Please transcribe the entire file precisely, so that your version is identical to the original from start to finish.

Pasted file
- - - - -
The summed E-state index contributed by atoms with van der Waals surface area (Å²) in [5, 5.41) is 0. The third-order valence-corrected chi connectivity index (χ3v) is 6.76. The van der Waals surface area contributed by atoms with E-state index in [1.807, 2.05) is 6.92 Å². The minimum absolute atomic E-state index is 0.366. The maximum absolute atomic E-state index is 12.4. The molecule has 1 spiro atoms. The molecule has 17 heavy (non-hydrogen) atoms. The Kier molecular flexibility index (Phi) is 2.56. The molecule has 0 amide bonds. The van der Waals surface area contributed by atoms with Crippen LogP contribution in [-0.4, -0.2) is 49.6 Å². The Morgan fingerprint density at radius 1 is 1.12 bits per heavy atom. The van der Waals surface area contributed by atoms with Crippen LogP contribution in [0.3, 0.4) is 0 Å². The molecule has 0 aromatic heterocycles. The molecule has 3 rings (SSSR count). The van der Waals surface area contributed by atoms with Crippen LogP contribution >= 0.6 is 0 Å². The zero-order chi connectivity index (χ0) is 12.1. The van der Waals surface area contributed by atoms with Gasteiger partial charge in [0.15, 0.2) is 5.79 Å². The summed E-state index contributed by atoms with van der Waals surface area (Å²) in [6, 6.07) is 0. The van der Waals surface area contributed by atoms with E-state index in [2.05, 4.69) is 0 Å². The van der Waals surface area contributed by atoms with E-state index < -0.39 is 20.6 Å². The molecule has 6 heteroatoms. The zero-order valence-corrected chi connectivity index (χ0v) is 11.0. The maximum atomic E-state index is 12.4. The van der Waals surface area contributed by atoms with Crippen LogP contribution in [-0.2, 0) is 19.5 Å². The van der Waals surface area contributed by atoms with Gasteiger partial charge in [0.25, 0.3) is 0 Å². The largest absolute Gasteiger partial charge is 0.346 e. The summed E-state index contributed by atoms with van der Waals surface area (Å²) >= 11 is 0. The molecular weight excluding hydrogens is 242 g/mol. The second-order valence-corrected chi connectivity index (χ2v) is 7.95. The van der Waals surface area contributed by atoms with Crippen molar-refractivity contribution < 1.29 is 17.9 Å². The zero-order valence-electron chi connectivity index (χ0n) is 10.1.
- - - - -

The summed E-state index contributed by atoms with van der Waals surface area (Å²) in [5, 5.41) is 0. The third-order valence-corrected chi connectivity index (χ3v) is 6.76. The van der Waals surface area contributed by atoms with E-state index in [1.807, 2.05) is 6.92 Å². The minimum absolute atomic E-state index is 0.366. The maximum absolute atomic E-state index is 12.4. The molecule has 1 spiro atoms. The molecule has 17 heavy (non-hydrogen) atoms. The Kier molecular flexibility index (Phi) is 2.56. The molecule has 0 amide bonds. The van der Waals surface area contributed by atoms with Crippen LogP contribution in [-0.4, -0.2) is 49.6 Å². The Morgan fingerprint density at radius 1 is 1.12 bits per heavy atom. The van der Waals surface area contributed by atoms with Crippen LogP contribution in [0.3, 0.4) is 0 Å². The molecule has 0 aromatic heterocycles. The molecule has 3 rings (SSSR count). The van der Waals surface area contributed by atoms with Crippen LogP contribution >= 0.6 is 0 Å². The zero-order chi connectivity index (χ0) is 12.1. The van der Waals surface area contributed by atoms with Gasteiger partial charge in [0.15, 0.2) is 5.79 Å². The summed E-state index contributed by atoms with van der Waals surface area (Å²) in [6, 6.07) is 0. The van der Waals surface area contributed by atoms with E-state index in [2.05, 4.69) is 0 Å². The van der Waals surface area contributed by atoms with E-state index < -0.39 is 20.6 Å². The molecule has 6 heteroatoms. The zero-order valence-corrected chi connectivity index (χ0v) is 11.0. The maximum atomic E-state index is 12.4. The van der Waals surface area contributed by atoms with Crippen LogP contribution in [-0.2, 0) is 19.5 Å². The van der Waals surface area contributed by atoms with Gasteiger partial charge in [0.25, 0.3) is 0 Å². The largest absolute Gasteiger partial charge is 0.346 e. The summed E-state index contributed by atoms with van der Waals surface area (Å²) >= 11 is 0. The molecular weight excluding hydrogens is 242 g/mol. The second-order valence-corrected chi connectivity index (χ2v) is 7.95. The van der Waals surface area contributed by atoms with Crippen molar-refractivity contribution < 1.29 is 17.9 Å². The zero-order valence-electron chi connectivity index (χ0n) is 10.1.